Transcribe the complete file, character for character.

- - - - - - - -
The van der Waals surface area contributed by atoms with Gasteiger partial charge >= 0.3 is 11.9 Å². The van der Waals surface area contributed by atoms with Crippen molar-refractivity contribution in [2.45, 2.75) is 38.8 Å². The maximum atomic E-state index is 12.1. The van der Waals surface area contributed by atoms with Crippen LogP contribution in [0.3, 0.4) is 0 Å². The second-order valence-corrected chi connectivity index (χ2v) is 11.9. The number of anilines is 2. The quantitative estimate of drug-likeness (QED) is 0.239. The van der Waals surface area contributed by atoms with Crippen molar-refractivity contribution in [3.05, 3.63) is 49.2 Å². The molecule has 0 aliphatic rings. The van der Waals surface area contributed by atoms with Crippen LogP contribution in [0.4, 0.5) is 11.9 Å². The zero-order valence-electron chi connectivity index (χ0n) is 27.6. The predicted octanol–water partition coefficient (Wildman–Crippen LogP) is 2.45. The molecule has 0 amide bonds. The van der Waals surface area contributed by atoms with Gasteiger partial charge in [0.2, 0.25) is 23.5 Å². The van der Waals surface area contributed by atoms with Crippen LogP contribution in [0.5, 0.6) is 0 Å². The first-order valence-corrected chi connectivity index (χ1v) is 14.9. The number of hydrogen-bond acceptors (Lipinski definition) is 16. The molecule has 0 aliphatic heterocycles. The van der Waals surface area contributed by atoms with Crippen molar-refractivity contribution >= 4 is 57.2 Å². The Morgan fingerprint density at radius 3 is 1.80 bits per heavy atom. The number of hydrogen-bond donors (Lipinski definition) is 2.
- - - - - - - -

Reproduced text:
The van der Waals surface area contributed by atoms with Gasteiger partial charge >= 0.3 is 11.9 Å². The van der Waals surface area contributed by atoms with Crippen molar-refractivity contribution in [2.45, 2.75) is 38.8 Å². The maximum atomic E-state index is 12.1. The van der Waals surface area contributed by atoms with Crippen LogP contribution in [0.3, 0.4) is 0 Å². The second-order valence-corrected chi connectivity index (χ2v) is 11.9. The number of anilines is 2. The quantitative estimate of drug-likeness (QED) is 0.239. The van der Waals surface area contributed by atoms with Crippen molar-refractivity contribution in [3.05, 3.63) is 49.2 Å². The molecule has 0 aliphatic rings. The van der Waals surface area contributed by atoms with Crippen LogP contribution in [0.4, 0.5) is 11.9 Å². The zero-order valence-electron chi connectivity index (χ0n) is 27.6. The predicted octanol–water partition coefficient (Wildman–Crippen LogP) is 2.45. The molecule has 0 amide bonds. The van der Waals surface area contributed by atoms with Gasteiger partial charge in [0.2, 0.25) is 23.5 Å². The van der Waals surface area contributed by atoms with Crippen LogP contribution in [0.5, 0.6) is 0 Å². The first-order valence-corrected chi connectivity index (χ1v) is 14.9. The number of hydrogen-bond acceptors (Lipinski definition) is 16. The molecule has 0 aliphatic heterocycles. The van der Waals surface area contributed by atoms with Crippen molar-refractivity contribution >= 4 is 57.2 Å². The Morgan fingerprint density at radius 3 is 1.80 bits per heavy atom. The number of hydrogen-bond donors (Lipinski definition) is 2.